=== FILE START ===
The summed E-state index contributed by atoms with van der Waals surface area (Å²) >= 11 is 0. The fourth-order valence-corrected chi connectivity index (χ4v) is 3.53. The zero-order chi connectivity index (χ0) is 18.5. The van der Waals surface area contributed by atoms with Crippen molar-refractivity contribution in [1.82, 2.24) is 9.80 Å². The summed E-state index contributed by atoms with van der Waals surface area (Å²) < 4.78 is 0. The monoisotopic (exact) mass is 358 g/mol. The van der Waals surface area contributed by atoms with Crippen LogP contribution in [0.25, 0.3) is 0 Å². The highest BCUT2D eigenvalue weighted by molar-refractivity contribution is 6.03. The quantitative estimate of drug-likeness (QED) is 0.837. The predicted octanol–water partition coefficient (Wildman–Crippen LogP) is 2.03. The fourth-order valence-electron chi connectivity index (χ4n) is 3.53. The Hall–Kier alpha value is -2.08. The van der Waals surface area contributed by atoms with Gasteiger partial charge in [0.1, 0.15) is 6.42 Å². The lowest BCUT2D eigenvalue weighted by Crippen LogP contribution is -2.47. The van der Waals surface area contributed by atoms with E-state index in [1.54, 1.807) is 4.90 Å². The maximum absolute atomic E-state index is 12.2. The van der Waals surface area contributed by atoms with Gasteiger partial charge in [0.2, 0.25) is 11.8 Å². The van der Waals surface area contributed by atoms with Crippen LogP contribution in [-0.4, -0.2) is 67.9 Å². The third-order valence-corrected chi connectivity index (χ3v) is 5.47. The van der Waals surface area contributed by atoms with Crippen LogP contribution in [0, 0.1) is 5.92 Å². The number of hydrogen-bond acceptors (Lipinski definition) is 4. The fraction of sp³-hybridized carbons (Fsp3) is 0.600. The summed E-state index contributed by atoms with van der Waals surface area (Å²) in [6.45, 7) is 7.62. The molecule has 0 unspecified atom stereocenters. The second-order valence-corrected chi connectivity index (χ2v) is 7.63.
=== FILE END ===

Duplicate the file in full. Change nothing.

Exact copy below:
The summed E-state index contributed by atoms with van der Waals surface area (Å²) >= 11 is 0. The fourth-order valence-corrected chi connectivity index (χ4v) is 3.53. The zero-order chi connectivity index (χ0) is 18.5. The van der Waals surface area contributed by atoms with Crippen molar-refractivity contribution in [1.82, 2.24) is 9.80 Å². The summed E-state index contributed by atoms with van der Waals surface area (Å²) < 4.78 is 0. The monoisotopic (exact) mass is 358 g/mol. The van der Waals surface area contributed by atoms with Crippen LogP contribution in [0.25, 0.3) is 0 Å². The highest BCUT2D eigenvalue weighted by molar-refractivity contribution is 6.03. The quantitative estimate of drug-likeness (QED) is 0.837. The predicted octanol–water partition coefficient (Wildman–Crippen LogP) is 2.03. The fourth-order valence-electron chi connectivity index (χ4n) is 3.53. The Hall–Kier alpha value is -2.08. The van der Waals surface area contributed by atoms with Gasteiger partial charge in [0.1, 0.15) is 6.42 Å². The lowest BCUT2D eigenvalue weighted by Crippen LogP contribution is -2.47. The van der Waals surface area contributed by atoms with E-state index in [1.54, 1.807) is 4.90 Å². The maximum absolute atomic E-state index is 12.2. The van der Waals surface area contributed by atoms with Gasteiger partial charge in [0.2, 0.25) is 11.8 Å². The van der Waals surface area contributed by atoms with Crippen LogP contribution in [-0.4, -0.2) is 67.9 Å². The third-order valence-corrected chi connectivity index (χ3v) is 5.47. The van der Waals surface area contributed by atoms with Crippen LogP contribution in [0, 0.1) is 5.92 Å². The number of hydrogen-bond acceptors (Lipinski definition) is 4. The fraction of sp³-hybridized carbons (Fsp3) is 0.600. The summed E-state index contributed by atoms with van der Waals surface area (Å²) in [6.45, 7) is 7.62. The molecule has 0 unspecified atom stereocenters. The second-order valence-corrected chi connectivity index (χ2v) is 7.63.